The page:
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And eloquence of beauty; and she glides
Into his darker musings, with a mild
And gentle sympathy, that steals away
Their sharpness, ere he is aware. When thoughts
Of the last bitter hour come like a blight
Over thy spirit, and sad images
Of the stern agony, and shroud, and pall,
And breathless darkness, and the narrow house,
Make thee to shudder, and grow sick at heart,
Go forth under the open sky, and list
To Nature's teachings, while from all around -
Earth and her waters, and the depths of air-
Comes a still voice, Yet a few days, and thee
The all-beholding sun shall see no more
In all his course; nor yet in the cold ground,
Where thy pale form was laid, with many tears,
Nor in the embrace of ocean, shall exist
Thy image. Earth, that nourished thee, shall claim
Thy growth, to be resolved to earth again;
And, lost each human trace, surrendering up
Thine individual being, shalt thou go
To mix forever with the elements;
To be a brother to the insensible rock,
And to the sluggish clod, which the rude swain
Turns with his share, and treads upon. The oak
Shall send his roots abroad, and pierce thy mold.

Yet not to thine eternal resting-place
Shalt thou retire alone, nor couldst thou wish
Couch more magnificent. Thou shalt lie down
With patriarchs of the infant world; with kings,
The powerful of the earth, — the wise, the good,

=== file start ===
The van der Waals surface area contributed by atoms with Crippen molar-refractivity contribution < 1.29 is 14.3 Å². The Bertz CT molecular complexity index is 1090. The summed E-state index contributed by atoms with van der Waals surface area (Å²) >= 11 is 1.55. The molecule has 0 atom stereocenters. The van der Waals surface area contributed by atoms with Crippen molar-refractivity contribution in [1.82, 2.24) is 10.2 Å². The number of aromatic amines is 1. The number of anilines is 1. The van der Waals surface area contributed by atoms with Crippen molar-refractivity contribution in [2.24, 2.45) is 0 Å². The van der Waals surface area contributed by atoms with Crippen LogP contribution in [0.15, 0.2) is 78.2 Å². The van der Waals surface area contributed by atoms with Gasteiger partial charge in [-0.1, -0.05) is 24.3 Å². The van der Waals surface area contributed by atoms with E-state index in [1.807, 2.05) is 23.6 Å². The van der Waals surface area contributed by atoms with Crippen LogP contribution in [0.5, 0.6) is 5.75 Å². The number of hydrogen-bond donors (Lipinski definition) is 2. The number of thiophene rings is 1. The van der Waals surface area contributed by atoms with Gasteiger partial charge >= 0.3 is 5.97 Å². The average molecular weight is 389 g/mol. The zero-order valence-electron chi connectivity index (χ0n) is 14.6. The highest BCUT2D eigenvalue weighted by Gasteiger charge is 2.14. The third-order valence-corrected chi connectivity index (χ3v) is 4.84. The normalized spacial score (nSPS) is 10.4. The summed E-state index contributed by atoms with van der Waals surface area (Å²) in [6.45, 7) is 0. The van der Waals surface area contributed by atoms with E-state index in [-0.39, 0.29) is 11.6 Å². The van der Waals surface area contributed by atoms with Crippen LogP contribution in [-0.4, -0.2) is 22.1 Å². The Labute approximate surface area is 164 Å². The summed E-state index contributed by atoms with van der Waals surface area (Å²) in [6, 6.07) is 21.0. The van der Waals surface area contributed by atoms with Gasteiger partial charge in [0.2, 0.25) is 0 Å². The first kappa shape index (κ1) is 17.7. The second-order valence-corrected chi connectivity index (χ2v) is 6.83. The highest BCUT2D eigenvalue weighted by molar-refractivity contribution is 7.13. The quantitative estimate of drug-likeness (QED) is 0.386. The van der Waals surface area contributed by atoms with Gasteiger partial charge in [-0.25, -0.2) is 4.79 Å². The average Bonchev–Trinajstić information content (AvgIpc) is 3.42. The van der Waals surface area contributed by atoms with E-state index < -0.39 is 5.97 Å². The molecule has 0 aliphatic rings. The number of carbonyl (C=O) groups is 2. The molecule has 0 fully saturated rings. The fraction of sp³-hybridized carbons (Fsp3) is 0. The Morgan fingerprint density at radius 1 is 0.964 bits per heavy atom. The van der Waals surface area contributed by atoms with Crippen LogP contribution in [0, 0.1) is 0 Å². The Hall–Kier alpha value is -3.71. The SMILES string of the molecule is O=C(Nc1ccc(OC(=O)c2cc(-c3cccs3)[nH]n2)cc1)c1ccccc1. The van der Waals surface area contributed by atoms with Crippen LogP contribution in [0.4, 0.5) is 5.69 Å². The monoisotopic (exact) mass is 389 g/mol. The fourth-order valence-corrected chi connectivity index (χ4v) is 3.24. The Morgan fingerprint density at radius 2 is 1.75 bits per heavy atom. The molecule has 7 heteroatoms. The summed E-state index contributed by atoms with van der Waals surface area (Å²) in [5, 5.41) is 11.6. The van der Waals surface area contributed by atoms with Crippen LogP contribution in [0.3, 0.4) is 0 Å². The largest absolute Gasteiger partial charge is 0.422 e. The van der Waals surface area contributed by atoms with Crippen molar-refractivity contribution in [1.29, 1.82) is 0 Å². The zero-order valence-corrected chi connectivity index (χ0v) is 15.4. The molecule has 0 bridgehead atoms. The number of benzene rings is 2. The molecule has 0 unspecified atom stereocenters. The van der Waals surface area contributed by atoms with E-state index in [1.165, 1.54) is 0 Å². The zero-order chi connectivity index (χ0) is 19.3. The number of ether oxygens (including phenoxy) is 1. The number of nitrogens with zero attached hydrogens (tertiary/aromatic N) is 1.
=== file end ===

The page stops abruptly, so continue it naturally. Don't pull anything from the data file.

Fair forms, and hoary seers of ages past,
All in one mighty sepulcher. The hills
Rock-ribbed and ancient as the sun; the vales
Stretching in pensive quietness between ;

The venerable woods; rivers that move
In majesty, and the complaining brooks,
That make the meadows green; and, poured round all,
Old ocean's gray and melancholy waste, -
Are but the solemn decorations all
Of the great tomb of man! The golden sun,
The planets, all the infinite host of heaven,
Are shining on the sad abodes of death,
Through the still lapse of ages. All that tread
The globe are but a handful to the tribes
That slumber in its bosom. Take the wings
Of morning, and traverse Barca's desert sands;
Or lose thyself in the continuous woods
Where rolls the Oregon, and hears no sound
Save his own dashings yet — the dead are there !
And millions in those solitudes, since first
The flight of years began, have laid them down
In their last sleep, the dead reign there alone.
So shalt thou rest ; and what if thou withdraw
In silence from the living, and no friend
Take note of thy departure ? All that breathe
Will share thy destiny. The gay will laugh
When thou art gone, the solemn brood of care
Plod on, and each one, as before, will chase
His favorite phantom; yet all these shall leave
Their mirth and their employments, and shall come
And make their bed with thee. As the long train
Of ages glides away, the sons of men
The youth in life's green spring, and he who goes
In the full strength of years, matron, and maid,
And the sweet babe, and the gray-headed man
Shall, one by one, be gathered to thy side,
By those who in their turn shall follow them.

So live, that when thy summons comes to join
The innumerable caravan, which moves

To that mysterious realm where each shall take
His chamber in the silent halls of death,
Thou go not, like the quarry-slave at night
Scourged to his dungeon ; but, sustained and soothed
By an unfaltering trust, approach thy grave
Like one who wraps the drapery of his couch
About him, and lies down to pleasant dreams.